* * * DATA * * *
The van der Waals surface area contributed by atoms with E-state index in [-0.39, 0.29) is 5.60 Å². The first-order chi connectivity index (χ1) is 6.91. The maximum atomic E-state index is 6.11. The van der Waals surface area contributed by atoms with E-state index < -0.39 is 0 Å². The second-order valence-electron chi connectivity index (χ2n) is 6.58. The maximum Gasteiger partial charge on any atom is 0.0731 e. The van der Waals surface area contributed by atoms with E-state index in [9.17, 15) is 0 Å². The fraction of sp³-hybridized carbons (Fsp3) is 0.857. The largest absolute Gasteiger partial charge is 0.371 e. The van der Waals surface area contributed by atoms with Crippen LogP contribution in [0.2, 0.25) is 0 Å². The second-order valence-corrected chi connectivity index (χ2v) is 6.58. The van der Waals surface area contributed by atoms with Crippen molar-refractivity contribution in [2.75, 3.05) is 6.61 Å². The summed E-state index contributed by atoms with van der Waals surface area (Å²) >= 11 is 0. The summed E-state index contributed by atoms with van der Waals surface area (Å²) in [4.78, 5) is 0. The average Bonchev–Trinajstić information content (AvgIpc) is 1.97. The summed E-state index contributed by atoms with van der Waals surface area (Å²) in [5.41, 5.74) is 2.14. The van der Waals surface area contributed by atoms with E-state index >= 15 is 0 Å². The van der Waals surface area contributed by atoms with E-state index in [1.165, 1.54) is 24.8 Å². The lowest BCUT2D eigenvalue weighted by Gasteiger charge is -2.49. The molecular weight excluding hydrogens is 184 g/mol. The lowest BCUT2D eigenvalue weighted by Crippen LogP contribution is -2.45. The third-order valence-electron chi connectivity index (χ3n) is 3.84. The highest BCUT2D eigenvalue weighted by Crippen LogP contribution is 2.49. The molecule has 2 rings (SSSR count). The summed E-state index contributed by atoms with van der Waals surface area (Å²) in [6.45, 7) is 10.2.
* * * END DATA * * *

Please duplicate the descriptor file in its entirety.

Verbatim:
The van der Waals surface area contributed by atoms with E-state index in [-0.39, 0.29) is 5.60 Å². The first-order chi connectivity index (χ1) is 6.91. The maximum atomic E-state index is 6.11. The van der Waals surface area contributed by atoms with E-state index < -0.39 is 0 Å². The second-order valence-electron chi connectivity index (χ2n) is 6.58. The maximum Gasteiger partial charge on any atom is 0.0731 e. The van der Waals surface area contributed by atoms with E-state index in [9.17, 15) is 0 Å². The fraction of sp³-hybridized carbons (Fsp3) is 0.857. The largest absolute Gasteiger partial charge is 0.371 e. The van der Waals surface area contributed by atoms with Crippen LogP contribution in [0.2, 0.25) is 0 Å². The second-order valence-corrected chi connectivity index (χ2v) is 6.58. The van der Waals surface area contributed by atoms with Crippen molar-refractivity contribution in [2.75, 3.05) is 6.61 Å². The summed E-state index contributed by atoms with van der Waals surface area (Å²) >= 11 is 0. The summed E-state index contributed by atoms with van der Waals surface area (Å²) in [4.78, 5) is 0. The average Bonchev–Trinajstić information content (AvgIpc) is 1.97. The summed E-state index contributed by atoms with van der Waals surface area (Å²) in [5.41, 5.74) is 2.14. The van der Waals surface area contributed by atoms with E-state index >= 15 is 0 Å². The van der Waals surface area contributed by atoms with E-state index in [1.165, 1.54) is 24.8 Å². The lowest BCUT2D eigenvalue weighted by Gasteiger charge is -2.49. The molecular weight excluding hydrogens is 184 g/mol. The lowest BCUT2D eigenvalue weighted by Crippen LogP contribution is -2.45. The third-order valence-electron chi connectivity index (χ3n) is 3.84. The highest BCUT2D eigenvalue weighted by Crippen LogP contribution is 2.49. The molecule has 2 rings (SSSR count). The summed E-state index contributed by atoms with van der Waals surface area (Å²) in [6.45, 7) is 10.2.